Selling is still important
A walk through one of the trade fairs is enlightening. There is a clear difference between local business and business from across the border. Businesses from outside the country come with agendas. Their representatives have to pay back with sales and contracts for their air tickets and accommodation, as well as the cost of the stand. Local businesses can be spotted by their introversion, They do not come to the front of the stand to sell, stands are often empty, or the people manning the stands sit to the back, engaged in leisurely conversation.
It is a sentiment echoed in the behaviour of local business, outside of fair grounds. There is a ‘come-to-us’ approach, in which customers are expected to make unaided purchase decisions, as well as a ‘take-it-or-leave-it’ attitude which pays little heed to quality or post-purchase care. Most calls are answered eventually, but grudgingly and gracelessly. Motivation appears to be as low as energy levels on a hot summer day.
In the past few years, there has been some talk of innovation, in the same vein as a panacea for Namibia’s failed business ambition, however, even if Namibia were to come up with a cure for cancer, it could well end up unremarked or unnoticed, for want of salesmanship.
Business is, in its purest form a transaction in which an exchange of value occurs. If the core element of business is given short shrift or ignored, then the returns to business will be less than the optimum, no matter how much value exists between the parties.
Namibia does however have a basic culture of selling. It can be seen in agriculture, in classified advertising, and on Facebook. Unfortunately it seldom extends into enterprise, where specialist functions and job descriptions rarely specify productivity of sales.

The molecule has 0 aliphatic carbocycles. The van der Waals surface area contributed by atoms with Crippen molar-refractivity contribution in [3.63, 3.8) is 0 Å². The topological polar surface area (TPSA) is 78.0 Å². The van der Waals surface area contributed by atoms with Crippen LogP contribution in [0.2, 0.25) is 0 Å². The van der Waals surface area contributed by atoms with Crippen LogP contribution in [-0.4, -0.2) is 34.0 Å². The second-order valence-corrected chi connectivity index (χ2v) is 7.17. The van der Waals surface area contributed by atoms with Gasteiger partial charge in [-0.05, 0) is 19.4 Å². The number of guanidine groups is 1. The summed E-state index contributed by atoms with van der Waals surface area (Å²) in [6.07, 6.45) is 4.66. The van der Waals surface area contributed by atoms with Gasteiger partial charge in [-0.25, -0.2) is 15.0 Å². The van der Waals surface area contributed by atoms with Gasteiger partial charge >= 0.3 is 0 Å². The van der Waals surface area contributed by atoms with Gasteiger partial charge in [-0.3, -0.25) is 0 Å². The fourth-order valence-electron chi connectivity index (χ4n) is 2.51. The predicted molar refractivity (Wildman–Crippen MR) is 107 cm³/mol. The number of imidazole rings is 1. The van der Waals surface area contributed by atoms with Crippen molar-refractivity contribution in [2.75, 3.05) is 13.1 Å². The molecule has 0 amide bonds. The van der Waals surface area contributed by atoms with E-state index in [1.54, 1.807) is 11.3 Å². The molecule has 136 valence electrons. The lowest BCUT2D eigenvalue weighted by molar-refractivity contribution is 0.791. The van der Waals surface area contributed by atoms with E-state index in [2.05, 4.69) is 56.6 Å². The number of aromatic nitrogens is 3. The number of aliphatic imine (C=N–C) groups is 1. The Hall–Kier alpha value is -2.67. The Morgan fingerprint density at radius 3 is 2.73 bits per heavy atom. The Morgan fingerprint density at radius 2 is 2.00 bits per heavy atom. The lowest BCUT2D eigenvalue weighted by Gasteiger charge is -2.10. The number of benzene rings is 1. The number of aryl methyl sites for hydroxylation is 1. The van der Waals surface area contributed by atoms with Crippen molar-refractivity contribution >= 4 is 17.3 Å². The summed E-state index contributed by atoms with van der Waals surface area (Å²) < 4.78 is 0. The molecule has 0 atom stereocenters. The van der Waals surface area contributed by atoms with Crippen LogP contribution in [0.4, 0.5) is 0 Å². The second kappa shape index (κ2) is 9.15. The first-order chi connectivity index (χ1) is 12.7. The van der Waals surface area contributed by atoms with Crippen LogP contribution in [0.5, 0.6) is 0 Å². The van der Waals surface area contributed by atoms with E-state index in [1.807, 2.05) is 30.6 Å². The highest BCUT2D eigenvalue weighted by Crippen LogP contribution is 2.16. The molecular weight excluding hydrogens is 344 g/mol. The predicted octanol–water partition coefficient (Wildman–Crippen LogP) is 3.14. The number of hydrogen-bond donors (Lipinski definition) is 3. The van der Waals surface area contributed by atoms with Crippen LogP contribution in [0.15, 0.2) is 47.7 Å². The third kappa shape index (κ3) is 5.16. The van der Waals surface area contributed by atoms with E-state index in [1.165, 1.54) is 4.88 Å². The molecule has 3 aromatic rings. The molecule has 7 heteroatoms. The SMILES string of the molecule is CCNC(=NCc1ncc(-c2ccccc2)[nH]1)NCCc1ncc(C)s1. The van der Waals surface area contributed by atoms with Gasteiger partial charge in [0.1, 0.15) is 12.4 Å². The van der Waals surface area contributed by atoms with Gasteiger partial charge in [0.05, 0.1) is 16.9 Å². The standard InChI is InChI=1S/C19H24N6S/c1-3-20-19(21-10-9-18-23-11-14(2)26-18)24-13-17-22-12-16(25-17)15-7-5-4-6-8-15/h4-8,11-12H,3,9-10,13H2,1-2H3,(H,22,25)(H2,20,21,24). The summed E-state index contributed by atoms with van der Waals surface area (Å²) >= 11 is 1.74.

For Namibia to be productive it needs to build a culture of selling at the level of the individual enterprise and assess the sales of individuals. This should not be limited to specialised individuals but should extend across all functions of the organisation. Even administration should be aware that the retrieval of information can be critical to sales and repeat sales.
Selling begins with two critical aspects, the customer needs and the ability to pay. If the salesperson shies away from getting to know the customer, then the sale is in jeopardy: it becomes a hit-and-miss process. Once the customer is identified, then the customer has to be informed. That’s not enough though. The customer also has to be convinced, through an active process, that the product is worth paying for on the basis of needs, and in the face of competition.
Once the sale is closed the process is not complete. After sales service keeps the customer happy by addressing experience and any defects. This brings the customer back.
None of this is esoteric, nor does it require formal qualification. The entire process is described on thousands of websites, as are more detailed aspects of the components of selling. It is immediately accessible as long as there is basic English literacy and computer literacy.
In order for selling to be the basis for success of the enterprise, the entrepreneur has to take the process seriously. The place to begin is with recruitment: don’t hire salespeople who can’t sell, and build sales into the contract and / or job description as part of the assessment.
Do not expect advertising to sell on behalf of the salesperson, or allow salespeople to rely on advertising material. Advertising material lays the ground for selling but, as a rule, does not sell on its own, unless there is a specific price attached. Ask any shopkeeper.
And above all, do not allow points of purchase to be manned by people who can’t sell. Consider this the next time you go to a trade fair. Are your staff there to grow the business, or to decorate the seats at the back?